You may well be wondering what is going on in the Ha'en after seeing the kind of books we are interested in these days. It was gifted to us by our very own Jean Stewart after a call for tips and ideas about how to use the range of herbs in our new garden at the Bothy. As many of you will know, we encourage residents and friends to take what they need when they need it from the herb and veg beds. However, a number of people have said that they are not sure how to use them so we are going to do more to share ideas and develop our culinary skills in 2016. Growing our own drugs wasn't quite the idea we expected to share but this book is a revelation and reminds us that not that long ago, plants and herbs were widely used for a range of medicinal purposes. Maybe there is a new enterprise for us in East Haven by way of a minor ailments clinic. I think we can deal with everything from sore throats, to varicose veins and insomnia. Personally, I am more interested in the memory booster and if we can master that one we might be in with a winner! In the meantime, if you have any quick hints and tips about how you use fresh herbs from the garden do let us know.
Bell Rock Lighthouse
We received this photograph during our octocentenary celebrations in 2014. It adds to the information we hold about Bell Rock lighthouse and shows the lighthouse keepers around 1879. Maurice, John Bissett, Peter Bissett and W Simpson. Bell Rock is the most famous lighthouse in Scotland and one of the seven wonders of the industrial world. In 2011 when the lighthouse celebrated it's 200th anniversary residents chartered a boat, the Ultimate Predator to take the 11 mile trip out to our famous lighthouse. It also lays claim to being the oldest sea washed building in the world. A real feat of engineering to think that it has withstood extreme weather and stormy seas over more than two centuries. It was one of those once in a life time experiences to see the lighthouse so close up and realise what an isolated and touch existence it must have been for these lighthouse keepers who lived on the rock for 4 weeks at a time. The last lighthouse keeper, John Boath only left in 1988.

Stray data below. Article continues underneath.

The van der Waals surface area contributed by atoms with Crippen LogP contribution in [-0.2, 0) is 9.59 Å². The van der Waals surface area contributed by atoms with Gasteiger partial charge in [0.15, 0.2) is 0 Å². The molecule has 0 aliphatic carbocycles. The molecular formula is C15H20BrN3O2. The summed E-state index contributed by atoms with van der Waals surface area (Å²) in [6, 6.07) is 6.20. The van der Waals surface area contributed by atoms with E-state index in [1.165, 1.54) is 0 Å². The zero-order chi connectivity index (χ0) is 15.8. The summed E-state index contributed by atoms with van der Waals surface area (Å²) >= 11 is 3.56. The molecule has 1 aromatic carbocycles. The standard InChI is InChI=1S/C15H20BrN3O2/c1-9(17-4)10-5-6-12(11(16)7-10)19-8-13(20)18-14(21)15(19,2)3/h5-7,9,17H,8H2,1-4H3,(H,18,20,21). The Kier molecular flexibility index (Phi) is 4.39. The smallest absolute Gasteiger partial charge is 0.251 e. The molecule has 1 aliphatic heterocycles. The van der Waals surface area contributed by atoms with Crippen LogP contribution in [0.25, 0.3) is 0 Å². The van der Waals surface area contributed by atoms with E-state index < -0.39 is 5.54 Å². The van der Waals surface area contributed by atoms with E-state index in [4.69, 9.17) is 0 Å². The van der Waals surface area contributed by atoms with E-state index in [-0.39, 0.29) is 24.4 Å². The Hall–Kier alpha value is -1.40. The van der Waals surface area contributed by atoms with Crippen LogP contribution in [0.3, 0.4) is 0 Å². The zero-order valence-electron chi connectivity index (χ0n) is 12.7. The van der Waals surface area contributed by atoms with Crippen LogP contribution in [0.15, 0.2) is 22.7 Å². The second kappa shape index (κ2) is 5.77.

From Monuments to Prime Ministers
Many people think that January is a quiet month in East Haven and whilst it may be quiet along the beach there is much going on within the village. January is the time that we begin putting our plans for the current year into action. The last few weeks have been particulalry busy as we have been in communication with a number of different agencies and organisations. Amongst other things we have also been reviewing draft public information leafets for Planning Aid Scotland which has proved interesting and informative. In addition, we have continued our research into the historical environment on Panmure Estate. Yesterday, we were given a guided tour covering just some of the historical monuments in the estate. We are so passionate about protecting our local heritage that we have opened a new page on this web-site which explains more about the connection to East Haven. Whilst we were there we were astonished to come across beautiful trees with plaques showing when and who planted them. We were shown a beautiful old Sycamore (Acer Pseudo Platanus) which was planted by none other than William E Gladstone who went on to become Britain's oldest serving Prime Minister. There is so much history within the estate it is no wonder that it is often said to be one of the most important hisotrical estates in Scotland.
After the storms and floods